Falling in the Workplace
Five o’clock has finally hit and you grab your keys to brave the commute home. On your way out the door you suddenly and unexpectedly fall to the ground. You may have picked yourself up immediately, (more embarrassed than anything) or you endured a serious injury.
Every year there are thousands of people who sustain a fall at their place of business—many of which can be avoided. According to the 2009 data from the Bureau of Labor Statistics, 605 workers were killed and an estimated 212,760 workers were seriously injured by falls to the same or lower level. In more recent data, the number of falls has steadily been between 223,000-229,000 incidents each year since 2011.
Many workplace fall incidents involve slippery, cluttered or unstable walking areas. Other environments have unmarked areas where employees can easily fall and cause permanent damage. Unfortunately, fall prevention and protection safety has been neglected by so many businesses that rates have remained steady year after year.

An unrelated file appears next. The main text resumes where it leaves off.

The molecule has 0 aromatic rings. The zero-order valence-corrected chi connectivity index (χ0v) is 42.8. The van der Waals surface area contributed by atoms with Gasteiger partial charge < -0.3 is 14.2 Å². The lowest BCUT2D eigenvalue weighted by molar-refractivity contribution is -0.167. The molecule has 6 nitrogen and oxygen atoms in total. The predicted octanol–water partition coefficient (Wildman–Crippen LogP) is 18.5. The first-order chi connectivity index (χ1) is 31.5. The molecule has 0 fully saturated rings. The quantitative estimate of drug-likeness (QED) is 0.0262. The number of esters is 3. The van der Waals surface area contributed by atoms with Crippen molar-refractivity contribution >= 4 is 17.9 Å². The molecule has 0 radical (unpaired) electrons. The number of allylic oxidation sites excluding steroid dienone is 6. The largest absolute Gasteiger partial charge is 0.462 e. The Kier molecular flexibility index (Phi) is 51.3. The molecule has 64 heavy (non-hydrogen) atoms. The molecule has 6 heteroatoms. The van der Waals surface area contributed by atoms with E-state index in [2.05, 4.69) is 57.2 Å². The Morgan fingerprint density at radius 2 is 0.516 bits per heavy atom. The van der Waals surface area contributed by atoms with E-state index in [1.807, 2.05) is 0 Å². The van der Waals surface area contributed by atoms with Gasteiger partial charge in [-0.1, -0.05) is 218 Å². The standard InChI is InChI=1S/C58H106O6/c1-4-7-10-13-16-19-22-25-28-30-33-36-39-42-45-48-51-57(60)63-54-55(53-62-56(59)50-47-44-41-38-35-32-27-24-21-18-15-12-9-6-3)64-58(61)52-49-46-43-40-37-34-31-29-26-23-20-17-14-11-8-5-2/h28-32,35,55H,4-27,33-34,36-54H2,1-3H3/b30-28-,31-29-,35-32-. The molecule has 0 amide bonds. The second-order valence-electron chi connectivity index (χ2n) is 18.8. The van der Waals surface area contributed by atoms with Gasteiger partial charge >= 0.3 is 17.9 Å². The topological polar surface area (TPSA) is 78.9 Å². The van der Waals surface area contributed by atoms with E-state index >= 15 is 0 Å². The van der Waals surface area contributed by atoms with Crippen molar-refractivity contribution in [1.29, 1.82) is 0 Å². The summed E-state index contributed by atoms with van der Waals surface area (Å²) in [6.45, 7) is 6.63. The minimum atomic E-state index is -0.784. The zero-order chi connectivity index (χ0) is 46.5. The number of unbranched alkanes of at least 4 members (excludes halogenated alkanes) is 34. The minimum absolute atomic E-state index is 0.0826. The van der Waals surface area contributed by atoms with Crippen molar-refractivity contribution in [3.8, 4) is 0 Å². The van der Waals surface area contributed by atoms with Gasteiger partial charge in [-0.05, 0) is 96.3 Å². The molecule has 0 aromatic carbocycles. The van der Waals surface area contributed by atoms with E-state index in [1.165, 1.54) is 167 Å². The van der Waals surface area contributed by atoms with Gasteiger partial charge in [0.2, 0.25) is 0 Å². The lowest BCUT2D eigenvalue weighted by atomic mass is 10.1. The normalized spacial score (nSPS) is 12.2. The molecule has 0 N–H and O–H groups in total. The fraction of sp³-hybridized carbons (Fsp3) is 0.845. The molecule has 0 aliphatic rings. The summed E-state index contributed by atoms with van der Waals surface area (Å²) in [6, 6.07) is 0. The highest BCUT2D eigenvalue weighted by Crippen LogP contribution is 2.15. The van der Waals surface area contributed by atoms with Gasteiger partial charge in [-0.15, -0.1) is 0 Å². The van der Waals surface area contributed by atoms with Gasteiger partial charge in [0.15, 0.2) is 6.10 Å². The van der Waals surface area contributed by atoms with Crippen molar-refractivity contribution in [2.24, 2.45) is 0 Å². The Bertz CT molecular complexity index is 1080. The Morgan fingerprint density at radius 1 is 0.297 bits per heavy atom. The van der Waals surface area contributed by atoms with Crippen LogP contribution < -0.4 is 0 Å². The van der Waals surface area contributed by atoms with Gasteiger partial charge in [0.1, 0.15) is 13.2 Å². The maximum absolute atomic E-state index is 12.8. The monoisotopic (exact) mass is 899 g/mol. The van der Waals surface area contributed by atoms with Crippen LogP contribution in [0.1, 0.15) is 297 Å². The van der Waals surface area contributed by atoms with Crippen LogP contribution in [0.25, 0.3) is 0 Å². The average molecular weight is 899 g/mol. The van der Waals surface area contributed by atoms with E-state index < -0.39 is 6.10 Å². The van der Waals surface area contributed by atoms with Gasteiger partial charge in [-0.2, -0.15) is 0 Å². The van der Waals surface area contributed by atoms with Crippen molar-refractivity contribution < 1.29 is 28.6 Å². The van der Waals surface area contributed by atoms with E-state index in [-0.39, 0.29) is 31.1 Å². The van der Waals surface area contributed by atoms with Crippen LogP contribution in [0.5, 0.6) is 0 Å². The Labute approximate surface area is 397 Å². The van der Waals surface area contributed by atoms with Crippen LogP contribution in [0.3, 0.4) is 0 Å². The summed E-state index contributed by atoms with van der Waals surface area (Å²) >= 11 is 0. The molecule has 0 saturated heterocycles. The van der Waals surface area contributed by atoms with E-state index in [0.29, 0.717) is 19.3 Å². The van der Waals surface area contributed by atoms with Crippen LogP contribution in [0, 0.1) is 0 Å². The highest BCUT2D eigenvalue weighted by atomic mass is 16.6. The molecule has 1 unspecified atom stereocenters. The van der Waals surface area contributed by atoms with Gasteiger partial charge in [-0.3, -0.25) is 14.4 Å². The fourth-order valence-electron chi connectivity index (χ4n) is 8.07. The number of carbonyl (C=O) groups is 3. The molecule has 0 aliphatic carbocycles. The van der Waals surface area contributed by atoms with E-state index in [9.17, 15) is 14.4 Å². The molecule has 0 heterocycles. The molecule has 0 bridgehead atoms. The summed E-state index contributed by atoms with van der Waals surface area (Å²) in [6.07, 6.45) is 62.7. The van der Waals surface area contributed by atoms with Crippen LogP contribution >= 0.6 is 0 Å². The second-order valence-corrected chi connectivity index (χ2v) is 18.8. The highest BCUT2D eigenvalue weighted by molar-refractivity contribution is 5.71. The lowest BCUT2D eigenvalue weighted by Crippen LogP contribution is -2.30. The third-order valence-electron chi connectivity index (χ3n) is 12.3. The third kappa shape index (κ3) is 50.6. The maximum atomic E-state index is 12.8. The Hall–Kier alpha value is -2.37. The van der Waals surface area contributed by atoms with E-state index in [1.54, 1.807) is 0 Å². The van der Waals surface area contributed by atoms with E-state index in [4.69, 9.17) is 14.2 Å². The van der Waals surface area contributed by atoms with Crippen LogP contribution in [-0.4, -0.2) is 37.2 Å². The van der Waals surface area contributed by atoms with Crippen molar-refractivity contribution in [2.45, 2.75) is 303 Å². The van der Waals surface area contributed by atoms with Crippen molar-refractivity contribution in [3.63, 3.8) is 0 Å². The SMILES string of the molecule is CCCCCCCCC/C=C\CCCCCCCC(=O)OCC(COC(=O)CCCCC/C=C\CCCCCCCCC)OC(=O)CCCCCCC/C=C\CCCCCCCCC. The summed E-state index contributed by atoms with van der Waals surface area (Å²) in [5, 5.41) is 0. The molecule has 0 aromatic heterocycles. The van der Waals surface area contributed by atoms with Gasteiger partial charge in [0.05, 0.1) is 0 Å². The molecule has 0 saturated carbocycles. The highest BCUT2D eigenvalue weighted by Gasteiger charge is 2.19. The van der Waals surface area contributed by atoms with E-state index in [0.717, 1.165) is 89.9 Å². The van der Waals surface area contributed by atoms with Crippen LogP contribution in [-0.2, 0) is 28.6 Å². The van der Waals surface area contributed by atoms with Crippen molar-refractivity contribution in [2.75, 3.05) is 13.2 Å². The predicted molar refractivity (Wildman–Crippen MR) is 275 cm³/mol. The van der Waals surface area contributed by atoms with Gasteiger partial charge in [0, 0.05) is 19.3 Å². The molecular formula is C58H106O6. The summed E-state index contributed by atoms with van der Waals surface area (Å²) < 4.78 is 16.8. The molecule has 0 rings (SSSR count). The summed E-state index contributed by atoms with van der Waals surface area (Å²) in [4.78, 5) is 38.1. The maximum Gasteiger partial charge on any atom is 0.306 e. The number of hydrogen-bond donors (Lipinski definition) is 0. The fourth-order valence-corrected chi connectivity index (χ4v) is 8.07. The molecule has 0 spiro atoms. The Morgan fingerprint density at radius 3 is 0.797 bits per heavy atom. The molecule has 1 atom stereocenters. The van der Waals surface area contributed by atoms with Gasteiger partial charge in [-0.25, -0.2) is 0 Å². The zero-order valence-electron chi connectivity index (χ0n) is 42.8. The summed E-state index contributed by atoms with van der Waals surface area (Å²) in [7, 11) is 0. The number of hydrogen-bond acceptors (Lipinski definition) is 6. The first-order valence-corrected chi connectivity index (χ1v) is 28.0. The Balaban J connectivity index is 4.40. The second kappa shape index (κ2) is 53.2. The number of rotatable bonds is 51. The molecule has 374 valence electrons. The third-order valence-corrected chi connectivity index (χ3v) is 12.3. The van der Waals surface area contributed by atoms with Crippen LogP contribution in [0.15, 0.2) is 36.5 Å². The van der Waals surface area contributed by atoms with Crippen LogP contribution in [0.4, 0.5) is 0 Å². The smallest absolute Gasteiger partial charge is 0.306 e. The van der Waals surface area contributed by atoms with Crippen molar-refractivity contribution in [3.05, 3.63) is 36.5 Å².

Of the 70 fatal work injuries reported in Georgia in 2013, 24 resulted from transportation incidents, 17 from contact with objects and equipment, and 14 from falls, slips, or trips. Together these three major categories accounted for more than three-quarters of all fatal work injuries.
According to the CDC, fall injuries constitute a considerable financial burden: workers’ compensation and medical costs associated with occupational fall incidents have been estimated at approximately $70 billion annually in the United States. Many countries are facing the same challenges as the United States on fall injury in the workplace. The international public health community has a strong interest in developing strategies to reduce the toll of fall injuries.
If you have suffered a workplace injury, the state of Georgia provides in most, but not all, work injury cases a one (1) year period of time in which to file a claim for compensation. Far too often an injured employee rushes to settle and later regrets their decision as their injuries have become increasingly worse. Alternatively, many employees take the position that their employer’s worker’s compensation insurance carrier is adjusting the claim fairly, but many Georgia employees don’t know their rights and what the worker’s compensation adjuster is not telling them. Please do not hesitate to contact us at Kaine Law if something unfortunate occurs at your workplace.